Moving towards a person-centric health cloud where resilience can be build up by peer group.
7. Measure psychological health impact.
The impact goes far beyond the patient and use of big data could provide the tools to measure this.

Prof. Philippe Delespaul is Professor of Innovations in Mental Health at Maastricht University.

Slides Philippe Delespaul

Keynote Henk van der Wal

Different approaches on innovations in military healthcare - less demanding for the healthcare system

Colonel Henk van der Wal gave an inspiring talk on ‘organising healthcare innovations, in a changing world’, based on his experience as Commanding Officer of the Institute for Defence and Partnership Hospitals within The ministry of Defence.

Traditionally, healthcare services in the military are military only (e.g. one would go and see a military practitioner, not a civilian one), however, increasingly, this system is becoming too costly. For instance, one of the unique and key attributes of healthcare within the military is that the healthcare needs to follow the soldiers. Sending various healthcare professionals with troops, however, may introduce inefficient use of those professionals. In thinking through how to organise care, quality of care is paramount, while at the same time costs must be controlled. Technological solutions (e.g. remote telehealth services for the soldiers to use when they are on mission) will be part of solutions the Military is currently working on.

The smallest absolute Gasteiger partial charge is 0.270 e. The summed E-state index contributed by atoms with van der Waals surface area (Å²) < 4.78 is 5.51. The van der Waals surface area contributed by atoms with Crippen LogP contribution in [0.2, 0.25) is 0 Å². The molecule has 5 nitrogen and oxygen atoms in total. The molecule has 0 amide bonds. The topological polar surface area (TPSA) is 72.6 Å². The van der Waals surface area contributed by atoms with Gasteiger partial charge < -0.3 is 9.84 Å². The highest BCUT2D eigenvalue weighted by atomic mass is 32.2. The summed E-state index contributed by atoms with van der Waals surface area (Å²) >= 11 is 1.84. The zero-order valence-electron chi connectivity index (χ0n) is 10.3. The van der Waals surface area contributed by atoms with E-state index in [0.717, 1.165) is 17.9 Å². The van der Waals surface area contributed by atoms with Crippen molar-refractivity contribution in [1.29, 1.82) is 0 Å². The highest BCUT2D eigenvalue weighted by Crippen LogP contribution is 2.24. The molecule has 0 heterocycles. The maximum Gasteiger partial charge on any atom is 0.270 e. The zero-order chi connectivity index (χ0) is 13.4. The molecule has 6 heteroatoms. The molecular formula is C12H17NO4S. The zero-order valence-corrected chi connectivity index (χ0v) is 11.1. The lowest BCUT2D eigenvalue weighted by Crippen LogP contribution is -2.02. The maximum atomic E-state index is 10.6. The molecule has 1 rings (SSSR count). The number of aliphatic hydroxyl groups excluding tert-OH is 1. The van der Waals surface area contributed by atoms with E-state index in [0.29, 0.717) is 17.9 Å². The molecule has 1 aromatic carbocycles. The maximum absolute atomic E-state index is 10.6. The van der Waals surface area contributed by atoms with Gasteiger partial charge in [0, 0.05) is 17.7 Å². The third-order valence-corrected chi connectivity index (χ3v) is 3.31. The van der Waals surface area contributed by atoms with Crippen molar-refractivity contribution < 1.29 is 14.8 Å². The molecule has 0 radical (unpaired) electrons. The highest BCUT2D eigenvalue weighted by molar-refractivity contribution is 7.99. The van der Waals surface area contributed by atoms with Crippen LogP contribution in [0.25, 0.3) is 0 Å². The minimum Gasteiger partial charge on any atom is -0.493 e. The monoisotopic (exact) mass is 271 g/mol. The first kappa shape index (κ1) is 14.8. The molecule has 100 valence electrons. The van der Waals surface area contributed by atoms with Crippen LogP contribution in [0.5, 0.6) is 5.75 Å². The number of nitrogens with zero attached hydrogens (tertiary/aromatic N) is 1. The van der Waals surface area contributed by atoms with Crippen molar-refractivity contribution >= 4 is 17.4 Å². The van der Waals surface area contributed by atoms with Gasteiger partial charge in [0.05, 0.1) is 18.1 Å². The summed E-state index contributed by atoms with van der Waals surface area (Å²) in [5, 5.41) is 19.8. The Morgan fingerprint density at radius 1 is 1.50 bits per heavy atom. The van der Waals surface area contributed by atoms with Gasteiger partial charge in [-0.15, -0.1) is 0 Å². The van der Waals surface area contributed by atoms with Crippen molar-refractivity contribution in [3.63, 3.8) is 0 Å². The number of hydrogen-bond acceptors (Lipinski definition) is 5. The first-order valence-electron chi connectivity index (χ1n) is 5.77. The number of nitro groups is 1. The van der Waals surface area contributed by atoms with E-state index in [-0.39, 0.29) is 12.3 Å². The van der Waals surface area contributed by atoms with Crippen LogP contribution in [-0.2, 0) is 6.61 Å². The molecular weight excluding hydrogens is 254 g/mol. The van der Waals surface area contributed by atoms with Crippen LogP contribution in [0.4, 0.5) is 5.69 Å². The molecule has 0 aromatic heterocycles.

Being in a high-risk profession comes with challenges and like the rest of the population, the retirement age for soldiers is increasing, so in current innovation projects, much attention is also paid to maximising resilience of the Dutch soldiers throughout their entire career. An example of a large program (together with TNO) addressing this aspect aims for “Sustainable readiness” , which has Machteld Huber’s definition of health at heart: ‘ Health as the ability to adapt and to self-manage, in the face of social, physical, and emotional challenges’. In this program, three levels of fitness are distinguished: personal readiness (fit for life), as a base line, task specific readiness (fit for function) and mission focused readiness (fit for action). So, large investments are being made to create a supportive culture and prevent health problems, as part of the innovations being implemented to arrive at a high quality, efficient healthcare system for the defence force.

Colonel Henk van der Wal is Commanding Officer, Institute for Defence and Partnership Hospitals, Ministry of Defence.

Slides Henk van der Wal

Debate: "Healthcare digitalization and platformization of primary healthcare: Can Europe compete with Apple's HealthKit?"

The conference included a debate, led by David Langley (RUG), about the rise of platform based business models in primary care and the challenges and opportunities for the Dutch and European health sectors. The participants were:
- Prof. dr. Thys van der Molen, Professor of primary care Respiratory Medicine, UMCG
- Dr. Maarten Lahr, postdoc researcher, UMCG

Slides debate David Langley

Parallel sessions

Slides of the presenters of the parallel sessions are in the table below.